Umbrella branding lessons from the mouse


Disney is good at a lot of things One is, obviously, staying power. From decorating my nursery, to now my LinkedIn feed, I'm an obvious, life-long fan.

I've been reading a lot about umbrella branding and how it can impact brand equity, future positioning, and yes, staying power. Disney is one powerhouse of an example, with everything from entertainment, tourism, to professional development in their family of brands. They all offer unique services/products/information, but the level of service and quality is implied to be uniform with all other touch points we've had with its parent brand.

For example: fans might not actively think about how interchangeable yet distinct DisneyStyle is from OhMyDisney.

Both of these Instagram feeds have the same content library at their disposal, but how they deliver it is so different. I am bait for both channels.

DisneyStyle is the answer to online lifestyle brands a la Hello Giggles, with blog-like articles on things like live-action Belle's wardrobe being both stylish and sustainable. Early to late twenties millennial women (again, I'm admitting I'm bait) understand the larger conversation surrounding ethical fashion and have very likely seen the 1991 version of Beauty and the Beast around 400x times. 

From there, OhMyDisney (Disney's answer to media powerhouse Buzzfeed), can provide me with some nostalgic fashion tips from the animated version. Same content, different approach. Traffic and affinity increased? Check and check.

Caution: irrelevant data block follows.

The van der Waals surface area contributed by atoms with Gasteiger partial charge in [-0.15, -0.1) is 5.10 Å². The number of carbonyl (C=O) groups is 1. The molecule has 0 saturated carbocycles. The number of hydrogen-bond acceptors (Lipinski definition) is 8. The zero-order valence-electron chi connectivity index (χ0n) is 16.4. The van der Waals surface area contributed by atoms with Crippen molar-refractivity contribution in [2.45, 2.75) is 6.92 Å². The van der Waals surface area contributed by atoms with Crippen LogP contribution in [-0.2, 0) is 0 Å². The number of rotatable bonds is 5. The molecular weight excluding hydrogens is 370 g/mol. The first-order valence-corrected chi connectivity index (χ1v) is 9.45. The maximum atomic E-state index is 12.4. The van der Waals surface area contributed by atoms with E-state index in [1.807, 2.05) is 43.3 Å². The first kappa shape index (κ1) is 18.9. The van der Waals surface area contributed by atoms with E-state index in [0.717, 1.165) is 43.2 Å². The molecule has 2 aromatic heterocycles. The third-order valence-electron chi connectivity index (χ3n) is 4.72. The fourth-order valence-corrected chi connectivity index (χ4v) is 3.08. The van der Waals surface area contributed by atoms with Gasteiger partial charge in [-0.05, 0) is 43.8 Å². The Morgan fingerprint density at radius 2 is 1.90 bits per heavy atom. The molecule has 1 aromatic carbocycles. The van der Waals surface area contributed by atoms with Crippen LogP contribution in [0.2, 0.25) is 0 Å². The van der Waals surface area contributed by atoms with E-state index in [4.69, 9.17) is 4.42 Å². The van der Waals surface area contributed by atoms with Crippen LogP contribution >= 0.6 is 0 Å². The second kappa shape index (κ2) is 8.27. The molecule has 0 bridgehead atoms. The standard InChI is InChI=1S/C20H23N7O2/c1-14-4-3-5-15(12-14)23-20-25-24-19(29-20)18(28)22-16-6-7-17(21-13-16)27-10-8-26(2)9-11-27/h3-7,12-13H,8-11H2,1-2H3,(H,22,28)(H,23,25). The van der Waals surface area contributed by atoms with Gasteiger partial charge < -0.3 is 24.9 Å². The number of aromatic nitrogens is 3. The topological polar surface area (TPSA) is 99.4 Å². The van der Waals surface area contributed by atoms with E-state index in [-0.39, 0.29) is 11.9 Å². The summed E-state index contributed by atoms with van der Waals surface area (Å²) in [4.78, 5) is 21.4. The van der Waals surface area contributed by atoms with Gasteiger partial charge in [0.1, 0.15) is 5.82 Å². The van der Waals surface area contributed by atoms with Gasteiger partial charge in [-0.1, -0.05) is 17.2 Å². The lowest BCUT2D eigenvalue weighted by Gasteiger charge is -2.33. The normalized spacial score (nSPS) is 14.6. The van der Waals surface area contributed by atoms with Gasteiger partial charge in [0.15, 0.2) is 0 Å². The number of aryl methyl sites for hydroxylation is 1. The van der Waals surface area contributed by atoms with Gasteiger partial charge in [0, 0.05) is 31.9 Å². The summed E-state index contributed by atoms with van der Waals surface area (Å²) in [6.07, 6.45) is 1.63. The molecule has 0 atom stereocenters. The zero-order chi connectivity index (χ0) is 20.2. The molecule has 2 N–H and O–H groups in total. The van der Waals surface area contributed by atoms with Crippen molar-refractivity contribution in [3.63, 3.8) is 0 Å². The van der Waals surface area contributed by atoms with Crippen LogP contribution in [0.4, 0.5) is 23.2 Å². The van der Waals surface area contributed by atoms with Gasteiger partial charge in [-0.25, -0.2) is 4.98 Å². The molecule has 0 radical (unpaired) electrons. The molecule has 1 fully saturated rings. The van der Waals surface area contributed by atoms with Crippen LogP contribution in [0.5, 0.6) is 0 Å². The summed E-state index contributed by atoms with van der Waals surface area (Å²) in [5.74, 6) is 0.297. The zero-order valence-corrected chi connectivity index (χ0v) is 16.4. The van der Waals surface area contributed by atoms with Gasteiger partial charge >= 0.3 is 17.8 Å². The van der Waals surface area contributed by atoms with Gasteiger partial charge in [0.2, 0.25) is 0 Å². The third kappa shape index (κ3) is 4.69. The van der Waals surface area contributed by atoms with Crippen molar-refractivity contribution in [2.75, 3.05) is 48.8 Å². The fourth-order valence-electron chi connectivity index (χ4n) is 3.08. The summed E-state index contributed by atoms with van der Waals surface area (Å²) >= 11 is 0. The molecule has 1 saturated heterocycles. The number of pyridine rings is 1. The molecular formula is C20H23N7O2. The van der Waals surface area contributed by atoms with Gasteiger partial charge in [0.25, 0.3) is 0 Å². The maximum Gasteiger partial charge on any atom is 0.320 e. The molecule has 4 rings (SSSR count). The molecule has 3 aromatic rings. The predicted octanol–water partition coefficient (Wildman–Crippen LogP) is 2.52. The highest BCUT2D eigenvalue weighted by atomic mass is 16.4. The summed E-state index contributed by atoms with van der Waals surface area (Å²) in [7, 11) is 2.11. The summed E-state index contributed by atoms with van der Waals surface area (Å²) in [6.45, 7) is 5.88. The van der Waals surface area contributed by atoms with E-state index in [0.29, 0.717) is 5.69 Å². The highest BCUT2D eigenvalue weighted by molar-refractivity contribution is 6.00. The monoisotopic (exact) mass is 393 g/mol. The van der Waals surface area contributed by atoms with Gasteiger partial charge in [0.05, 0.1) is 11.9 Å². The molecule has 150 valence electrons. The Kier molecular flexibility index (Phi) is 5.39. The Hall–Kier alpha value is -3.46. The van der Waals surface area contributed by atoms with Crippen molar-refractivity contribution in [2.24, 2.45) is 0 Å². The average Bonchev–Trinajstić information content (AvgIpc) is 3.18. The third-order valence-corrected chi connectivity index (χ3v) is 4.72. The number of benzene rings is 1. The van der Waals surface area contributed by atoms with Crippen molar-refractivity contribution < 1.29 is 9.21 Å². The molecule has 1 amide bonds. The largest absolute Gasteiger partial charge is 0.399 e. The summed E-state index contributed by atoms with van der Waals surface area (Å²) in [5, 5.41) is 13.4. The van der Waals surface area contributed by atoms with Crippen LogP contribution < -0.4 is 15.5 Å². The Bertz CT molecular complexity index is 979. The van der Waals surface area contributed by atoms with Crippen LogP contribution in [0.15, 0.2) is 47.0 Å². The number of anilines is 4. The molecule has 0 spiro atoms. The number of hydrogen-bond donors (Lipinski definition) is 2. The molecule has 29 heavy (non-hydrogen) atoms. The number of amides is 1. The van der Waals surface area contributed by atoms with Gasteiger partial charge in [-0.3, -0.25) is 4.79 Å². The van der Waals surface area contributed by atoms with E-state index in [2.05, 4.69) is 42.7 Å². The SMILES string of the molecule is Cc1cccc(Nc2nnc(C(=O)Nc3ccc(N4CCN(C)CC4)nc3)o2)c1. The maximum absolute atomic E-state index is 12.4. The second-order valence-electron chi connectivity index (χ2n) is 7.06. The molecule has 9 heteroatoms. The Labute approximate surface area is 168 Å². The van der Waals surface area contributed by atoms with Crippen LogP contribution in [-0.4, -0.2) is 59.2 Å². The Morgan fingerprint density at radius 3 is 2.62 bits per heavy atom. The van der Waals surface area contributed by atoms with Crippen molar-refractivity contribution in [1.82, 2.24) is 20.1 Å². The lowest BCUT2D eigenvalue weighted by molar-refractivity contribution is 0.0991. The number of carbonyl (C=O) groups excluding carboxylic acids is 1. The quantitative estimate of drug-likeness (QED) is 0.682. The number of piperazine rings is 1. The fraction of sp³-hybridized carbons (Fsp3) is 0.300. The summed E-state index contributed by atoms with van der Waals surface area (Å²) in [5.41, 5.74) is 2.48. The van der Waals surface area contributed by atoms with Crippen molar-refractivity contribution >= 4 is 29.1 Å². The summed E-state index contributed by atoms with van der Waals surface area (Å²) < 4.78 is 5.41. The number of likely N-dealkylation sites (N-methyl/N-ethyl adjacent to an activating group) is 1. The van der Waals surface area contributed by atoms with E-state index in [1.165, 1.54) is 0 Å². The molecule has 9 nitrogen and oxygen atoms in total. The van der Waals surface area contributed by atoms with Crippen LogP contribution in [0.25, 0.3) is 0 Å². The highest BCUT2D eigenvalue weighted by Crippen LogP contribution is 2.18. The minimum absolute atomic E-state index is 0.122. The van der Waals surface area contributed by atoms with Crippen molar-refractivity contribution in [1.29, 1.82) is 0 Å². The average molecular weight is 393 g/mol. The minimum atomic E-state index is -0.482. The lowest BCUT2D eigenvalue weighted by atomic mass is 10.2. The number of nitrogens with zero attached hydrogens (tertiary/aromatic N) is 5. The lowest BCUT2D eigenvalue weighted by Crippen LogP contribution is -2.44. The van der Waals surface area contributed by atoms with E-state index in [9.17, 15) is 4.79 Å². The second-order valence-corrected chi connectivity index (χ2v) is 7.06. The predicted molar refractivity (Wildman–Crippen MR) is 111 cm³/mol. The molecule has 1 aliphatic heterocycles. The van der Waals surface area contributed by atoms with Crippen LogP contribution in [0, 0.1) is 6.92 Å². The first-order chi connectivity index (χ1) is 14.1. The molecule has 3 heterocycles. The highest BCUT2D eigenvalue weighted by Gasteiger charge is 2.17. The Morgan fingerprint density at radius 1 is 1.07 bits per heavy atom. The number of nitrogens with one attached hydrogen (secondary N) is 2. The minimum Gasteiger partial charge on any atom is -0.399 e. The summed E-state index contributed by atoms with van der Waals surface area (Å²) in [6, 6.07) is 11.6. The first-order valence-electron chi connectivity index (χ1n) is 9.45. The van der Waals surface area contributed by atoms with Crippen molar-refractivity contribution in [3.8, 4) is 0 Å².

Some conclusions in my umbrella branding/family of brands research from Mickey's example:

  • Know what key platforms speak directly to consumer experiences throughout their lifetime. "Lifetime" can mean literally in Disney's case, or through the lens of a beloved consumer product, like a condiment (Heinz) or facial tissue (Kleenex). 
  • Only employ umbrella branding when you are sure all brands can deliver the same outcome. One cannot compensate for the other in customer service or product delivery. Your corporate logo should be an invite to experience your family of brands, and with that comes a promise. 
  • Operating under one brand implies some efficiencies. Launching new products and services might be smoother, and ad campaigns can start to borrow from one another. Operations is probably easier. But, taking too much similarity for granted could lead to small confusions that add up. For example, what is this brand's customer journey versus it's sibling? Do they get subscribed to the same newsletter or drip program? Noticing where and why they differentiate remidns you that you're working with a family of brands.